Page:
How months in lockdown fuelled sommelier’s fight for inclusion.
Wheelchair sommelier Mirko Pastorelli arrived in Australia just before the pandemic, and thanks lockdown for helping him decide which direction his life will take.
Written by Max Allen, published in the Australian Financial Review, 28 December 2020.
My vote for inspirational wine person of the year goes to a young Italian sommelier you have probably never heard of – but are likely to hear more about in the future.
Mirko Pastorelli was born with spastic paraplegia. Since the age of 14 he has been in a wheelchair. But this hasnʼt deterred the 27-year-old from pursuing his chosen profession working in wine – despite the fact that most of the restaurants in Emilia Romagna, where he lives, are wheelchair unfriendly.
Determined to change the attitude towards disability in hospitality, Pastorelli has made contacts across the world, from high-profile New York wheelchair sommelier Yannick Benjamin to influential London wine writer Jancis Robinson.
At the beginning of 2020, Pastorelli was offered a stint at leading Melbourne restaurant Vue de Monde. He arrived here on a working visa at the beginning of March – and then the country went into lockdown.
For months on end, Pastorelli was confined to his tiny room in a sunless apartment in Melbourneʼs CBD, surviving on his Italian disability pension, cooking soups and pork bone ragu.
“Many other visa holders returned to their countries,” he says. “I decided to resist and stay.”
When Robinson (whose website I contribute to) told me about Pastorelliʼs plight, I contacted him, and in June, when the first restrictions eased, I met up with him to share good Australian wine and food, and see how I could help.
Things looked hopeful. Pastorelli connected with Sommeliers Australia, left the apartment to attend tastings, was asked to write an article for the Young Gun of Wine web site, and planned trips to vineyards in the Yarra Valley.
Then came the second, much tougher lockdown in July. No work, no travel, no visitors. For week after week.
But Pastorelli continued to “resist”. In his cramped room he studied, tasted wines I delivered to him, entered writing competitions, got published.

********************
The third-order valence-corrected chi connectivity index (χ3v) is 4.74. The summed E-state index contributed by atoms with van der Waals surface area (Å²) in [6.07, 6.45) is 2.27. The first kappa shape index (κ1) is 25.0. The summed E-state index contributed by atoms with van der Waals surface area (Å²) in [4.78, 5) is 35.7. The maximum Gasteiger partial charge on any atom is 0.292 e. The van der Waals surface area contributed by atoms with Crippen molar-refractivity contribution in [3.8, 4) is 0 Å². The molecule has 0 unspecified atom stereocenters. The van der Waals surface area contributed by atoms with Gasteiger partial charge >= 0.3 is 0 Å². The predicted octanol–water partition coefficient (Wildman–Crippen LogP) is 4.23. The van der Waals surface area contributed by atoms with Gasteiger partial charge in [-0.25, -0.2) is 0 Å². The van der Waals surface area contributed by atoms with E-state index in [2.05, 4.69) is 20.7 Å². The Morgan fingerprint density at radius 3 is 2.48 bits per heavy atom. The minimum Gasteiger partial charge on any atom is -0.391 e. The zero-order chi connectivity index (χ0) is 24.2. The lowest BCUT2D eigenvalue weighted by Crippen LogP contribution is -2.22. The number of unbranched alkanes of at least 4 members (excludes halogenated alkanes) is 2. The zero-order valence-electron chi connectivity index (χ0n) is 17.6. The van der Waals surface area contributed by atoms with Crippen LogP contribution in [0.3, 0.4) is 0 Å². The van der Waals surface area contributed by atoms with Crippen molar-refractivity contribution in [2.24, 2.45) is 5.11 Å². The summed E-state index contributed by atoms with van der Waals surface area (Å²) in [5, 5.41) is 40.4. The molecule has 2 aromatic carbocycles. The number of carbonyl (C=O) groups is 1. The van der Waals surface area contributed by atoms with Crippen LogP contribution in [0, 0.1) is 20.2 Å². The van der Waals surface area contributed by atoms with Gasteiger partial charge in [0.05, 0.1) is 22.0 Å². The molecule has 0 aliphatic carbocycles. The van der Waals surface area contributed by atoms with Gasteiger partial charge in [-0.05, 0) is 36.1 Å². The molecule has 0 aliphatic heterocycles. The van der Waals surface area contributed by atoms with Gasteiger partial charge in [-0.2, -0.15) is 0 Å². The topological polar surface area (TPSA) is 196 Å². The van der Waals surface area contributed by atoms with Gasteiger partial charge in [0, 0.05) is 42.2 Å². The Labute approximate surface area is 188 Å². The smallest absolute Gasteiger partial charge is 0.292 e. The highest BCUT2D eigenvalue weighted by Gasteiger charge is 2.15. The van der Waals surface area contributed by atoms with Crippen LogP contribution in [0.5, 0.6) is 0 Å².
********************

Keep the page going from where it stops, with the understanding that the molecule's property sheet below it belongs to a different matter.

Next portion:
Even decided, at the height of the restrictions, to try to line up work on a vineyard or farm so that he could be eligible to extend his visa.
“There have been people before us who have faced two world wars without the comforts we have today,” he told me. “I think people all over the world are too spoiled.”
Then, in late September, after co-hosting an online masterclass for Sommeliers Australia, Pastorelli decided it was time to go back to Italy.
“Thanks to the lockdown I understood which direction I want to take,” he said. “I thought that working on the [restaurant] floor would be the only opportunity for me, but now I have broadened my horizons.”
Pastorelli arrived home with renewed energy. Heʼs writing a book, has work lined up in a new bar next summer, and has been asked to help the Association de la Sommellerie Internationale address issues of diversity and inclusion in the profession.
“For years I have been fighting to change the perception of our industry towards disability,” he said. “If the ASI has decided to take this step, I believe that all my work and suffering will finally bear fruit – and this I am very happy with.”
On his flight back to Italy in October, Pastorelli looked out of the window and saw the full moon shining over the deserts of Qatar.
“It was an incredible emotion,” he said. “After all those months in that dark room, I didn’t remember the last time that I saw the moon. Here [now] at home I have a lot of light, I wake up very early in the morning and try to make every day productive!”